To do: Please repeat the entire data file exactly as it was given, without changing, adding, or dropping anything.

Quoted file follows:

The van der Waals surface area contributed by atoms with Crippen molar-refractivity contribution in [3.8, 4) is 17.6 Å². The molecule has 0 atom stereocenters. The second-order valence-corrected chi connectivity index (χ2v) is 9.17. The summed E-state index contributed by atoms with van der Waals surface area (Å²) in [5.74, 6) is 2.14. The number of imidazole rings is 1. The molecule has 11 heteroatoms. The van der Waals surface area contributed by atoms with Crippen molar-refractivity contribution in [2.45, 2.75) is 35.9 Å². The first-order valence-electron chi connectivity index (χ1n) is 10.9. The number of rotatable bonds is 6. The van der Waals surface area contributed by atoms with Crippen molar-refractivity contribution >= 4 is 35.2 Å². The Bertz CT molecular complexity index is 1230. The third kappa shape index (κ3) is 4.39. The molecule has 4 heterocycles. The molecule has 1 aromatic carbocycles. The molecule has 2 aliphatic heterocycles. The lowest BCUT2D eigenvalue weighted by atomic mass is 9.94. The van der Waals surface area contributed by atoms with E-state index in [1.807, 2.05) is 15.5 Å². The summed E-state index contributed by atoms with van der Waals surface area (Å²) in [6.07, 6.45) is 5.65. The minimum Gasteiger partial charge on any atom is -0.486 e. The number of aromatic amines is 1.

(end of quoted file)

The van der Waals surface area contributed by atoms with Crippen molar-refractivity contribution in [3.8, 4) is 17.6 Å². The molecule has 0 atom stereocenters. The second-order valence-corrected chi connectivity index (χ2v) is 9.17. The summed E-state index contributed by atoms with van der Waals surface area (Å²) in [5.74, 6) is 2.14. The number of imidazole rings is 1. The molecule has 11 heteroatoms. The van der Waals surface area contributed by atoms with Crippen molar-refractivity contribution in [2.45, 2.75) is 35.9 Å². The first-order valence-electron chi connectivity index (χ1n) is 10.9. The number of rotatable bonds is 6. The van der Waals surface area contributed by atoms with Crippen molar-refractivity contribution >= 4 is 35.2 Å². The Bertz CT molecular complexity index is 1230. The third kappa shape index (κ3) is 4.39. The molecule has 4 heterocycles. The molecule has 1 aromatic carbocycles. The molecule has 2 aliphatic heterocycles. The lowest BCUT2D eigenvalue weighted by atomic mass is 9.94. The van der Waals surface area contributed by atoms with E-state index in [1.807, 2.05) is 15.5 Å². The summed E-state index contributed by atoms with van der Waals surface area (Å²) in [6.07, 6.45) is 5.65. The minimum Gasteiger partial charge on any atom is -0.486 e. The number of aromatic amines is 1.